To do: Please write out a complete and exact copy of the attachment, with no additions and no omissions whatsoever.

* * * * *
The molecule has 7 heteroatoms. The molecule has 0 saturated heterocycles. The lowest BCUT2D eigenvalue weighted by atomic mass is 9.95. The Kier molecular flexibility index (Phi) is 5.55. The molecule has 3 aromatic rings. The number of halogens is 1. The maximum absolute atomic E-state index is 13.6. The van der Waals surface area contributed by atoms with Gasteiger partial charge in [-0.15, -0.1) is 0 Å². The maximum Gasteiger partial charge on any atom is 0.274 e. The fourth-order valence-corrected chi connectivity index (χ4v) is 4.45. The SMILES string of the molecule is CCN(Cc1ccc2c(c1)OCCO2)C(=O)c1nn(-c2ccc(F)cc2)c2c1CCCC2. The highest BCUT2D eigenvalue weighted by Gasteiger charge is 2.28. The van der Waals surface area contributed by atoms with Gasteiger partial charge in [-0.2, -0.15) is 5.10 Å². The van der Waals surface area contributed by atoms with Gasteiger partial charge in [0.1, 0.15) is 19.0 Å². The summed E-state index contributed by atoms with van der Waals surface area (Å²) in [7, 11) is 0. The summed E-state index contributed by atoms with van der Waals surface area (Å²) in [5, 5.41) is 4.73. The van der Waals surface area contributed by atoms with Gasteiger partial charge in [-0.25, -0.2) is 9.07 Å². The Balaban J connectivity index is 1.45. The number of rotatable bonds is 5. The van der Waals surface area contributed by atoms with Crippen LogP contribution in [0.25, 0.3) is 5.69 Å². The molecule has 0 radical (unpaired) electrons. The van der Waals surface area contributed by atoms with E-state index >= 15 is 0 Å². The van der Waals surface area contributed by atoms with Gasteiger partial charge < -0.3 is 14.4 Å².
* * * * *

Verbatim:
The molecule has 7 heteroatoms. The molecule has 0 saturated heterocycles. The lowest BCUT2D eigenvalue weighted by atomic mass is 9.95. The Kier molecular flexibility index (Phi) is 5.55. The molecule has 3 aromatic rings. The number of halogens is 1. The maximum absolute atomic E-state index is 13.6. The van der Waals surface area contributed by atoms with Gasteiger partial charge in [-0.15, -0.1) is 0 Å². The maximum Gasteiger partial charge on any atom is 0.274 e. The fourth-order valence-corrected chi connectivity index (χ4v) is 4.45. The SMILES string of the molecule is CCN(Cc1ccc2c(c1)OCCO2)C(=O)c1nn(-c2ccc(F)cc2)c2c1CCCC2. The highest BCUT2D eigenvalue weighted by Gasteiger charge is 2.28. The van der Waals surface area contributed by atoms with Gasteiger partial charge in [-0.2, -0.15) is 5.10 Å². The van der Waals surface area contributed by atoms with Gasteiger partial charge in [0.1, 0.15) is 19.0 Å². The summed E-state index contributed by atoms with van der Waals surface area (Å²) in [7, 11) is 0. The summed E-state index contributed by atoms with van der Waals surface area (Å²) in [5, 5.41) is 4.73. The van der Waals surface area contributed by atoms with Gasteiger partial charge in [-0.25, -0.2) is 9.07 Å². The Balaban J connectivity index is 1.45. The number of rotatable bonds is 5. The van der Waals surface area contributed by atoms with Crippen LogP contribution in [0.25, 0.3) is 5.69 Å². The molecule has 0 radical (unpaired) electrons. The van der Waals surface area contributed by atoms with E-state index >= 15 is 0 Å². The van der Waals surface area contributed by atoms with Gasteiger partial charge < -0.3 is 14.4 Å².